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Im in a project creating a web application. Writing in php5.

As I was creating the user system (login, register new users and stuff) I all of a sudden had database code all over the place. Dont get me wrong, Im using a singleton database class with a single query function.

class MySQLDB {

    private staic $instance = null;
    private $config;
    private $connection = null;


    public function query($query, $other_dbname = NULL) {
        $name = $this->config->dbname;
        if($other_dbname != NULL) {
            $name = $other_dbname;

        mysql_select_db($name, $this->connection);
        $result = mysql_query($query);

So far so good. However, where to put the SQL-queries? I mean, in examples over the Internet you see Database queries in the authentication system making a strong coupling between the two totally different modules. What if we decide not to use a MySQL database? Then you dont only have to swap out the MySQLDB class with the connection and the query function but all parts of the whole web application with SQL-queries in them.

My solution was to have a MySQLQueryer static class next to the MySQLDB class. Where I keep and perform ALL the SQL querying. Like this register-a-new-user function:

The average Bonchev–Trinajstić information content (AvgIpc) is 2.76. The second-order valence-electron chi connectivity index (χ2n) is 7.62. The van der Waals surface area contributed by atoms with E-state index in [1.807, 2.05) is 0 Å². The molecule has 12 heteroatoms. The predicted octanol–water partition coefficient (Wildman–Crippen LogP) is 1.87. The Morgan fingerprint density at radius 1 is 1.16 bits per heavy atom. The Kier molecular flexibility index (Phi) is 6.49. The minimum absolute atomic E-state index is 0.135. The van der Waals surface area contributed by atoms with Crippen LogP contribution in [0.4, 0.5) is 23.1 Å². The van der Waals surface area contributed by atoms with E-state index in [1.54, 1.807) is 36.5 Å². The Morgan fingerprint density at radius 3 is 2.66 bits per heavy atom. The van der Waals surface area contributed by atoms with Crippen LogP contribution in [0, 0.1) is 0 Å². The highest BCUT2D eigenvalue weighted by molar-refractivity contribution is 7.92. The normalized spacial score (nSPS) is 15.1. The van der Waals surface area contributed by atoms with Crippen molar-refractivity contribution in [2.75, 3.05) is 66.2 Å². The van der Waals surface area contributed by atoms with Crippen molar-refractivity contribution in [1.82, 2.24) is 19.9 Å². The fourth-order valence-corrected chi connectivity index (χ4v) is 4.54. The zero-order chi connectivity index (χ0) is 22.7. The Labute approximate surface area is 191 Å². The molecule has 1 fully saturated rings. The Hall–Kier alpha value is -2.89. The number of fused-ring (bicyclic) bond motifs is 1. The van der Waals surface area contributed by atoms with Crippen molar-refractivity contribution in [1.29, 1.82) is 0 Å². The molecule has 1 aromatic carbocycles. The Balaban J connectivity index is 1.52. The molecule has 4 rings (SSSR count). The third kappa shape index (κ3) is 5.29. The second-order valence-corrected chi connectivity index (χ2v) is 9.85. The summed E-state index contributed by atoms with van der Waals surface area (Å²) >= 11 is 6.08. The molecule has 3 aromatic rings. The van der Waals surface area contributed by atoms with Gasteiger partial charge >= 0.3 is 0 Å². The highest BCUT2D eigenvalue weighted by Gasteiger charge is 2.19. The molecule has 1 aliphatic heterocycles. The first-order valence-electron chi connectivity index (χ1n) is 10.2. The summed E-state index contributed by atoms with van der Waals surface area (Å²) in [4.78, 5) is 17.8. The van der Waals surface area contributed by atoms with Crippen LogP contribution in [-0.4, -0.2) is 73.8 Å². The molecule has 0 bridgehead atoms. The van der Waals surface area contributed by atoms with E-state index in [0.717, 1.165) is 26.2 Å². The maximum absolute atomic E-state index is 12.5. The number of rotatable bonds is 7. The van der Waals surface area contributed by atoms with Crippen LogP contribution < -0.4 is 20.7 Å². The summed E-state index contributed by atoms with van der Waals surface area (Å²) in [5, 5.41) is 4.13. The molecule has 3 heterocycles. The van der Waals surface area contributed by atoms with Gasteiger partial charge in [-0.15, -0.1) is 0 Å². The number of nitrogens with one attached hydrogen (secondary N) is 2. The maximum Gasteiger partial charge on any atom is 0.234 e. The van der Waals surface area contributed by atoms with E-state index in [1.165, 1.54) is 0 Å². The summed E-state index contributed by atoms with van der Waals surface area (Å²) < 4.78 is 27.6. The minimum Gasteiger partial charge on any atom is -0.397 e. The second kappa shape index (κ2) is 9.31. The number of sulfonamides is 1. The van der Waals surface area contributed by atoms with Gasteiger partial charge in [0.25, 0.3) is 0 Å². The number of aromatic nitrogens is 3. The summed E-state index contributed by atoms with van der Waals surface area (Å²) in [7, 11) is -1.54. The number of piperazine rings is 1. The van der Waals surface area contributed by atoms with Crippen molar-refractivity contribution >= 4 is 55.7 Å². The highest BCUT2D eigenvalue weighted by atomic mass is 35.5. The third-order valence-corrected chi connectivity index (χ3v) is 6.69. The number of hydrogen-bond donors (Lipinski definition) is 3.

public function register($user, $hash, $salt) {
    $user = mysql_real_escape_string($user);
    $query = "INSERT INTO users ( username, password, salt ) VALUES ( '$user' , '$hash' , '$salt' );";
    $ret = $this->db->query($query);

    return $ret;

Note that all the creation of hash and salt is done in the user authentication module (that is, not the database module).

Do you find this a good solution or are there better ones? For instance would it better to create a AuthenticationMySQLDatabaseHelper class with the above register function in it? That is, have each separate module have its own MySQLDatabaseHelper class to perform queries.

Maybe Im making the problem bigger than it is?

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The answers will probably contain words like Doctrine, Propel, Symphony, Yee, etc. –  biziclop Mar 11 '12 at 10:24
The better one: Use the PDO or MySQLi object directly, you don't need to write one your own. The other part looks good IMHO, just make your real object agnostic to the database layer. –  hakre Jul 3 '12 at 9:50

1 Answer 1

As mentioned by biziclop: Have a look at

or other abstraction layers.

If you want to build something on your own it seems like a good start what you try todo.

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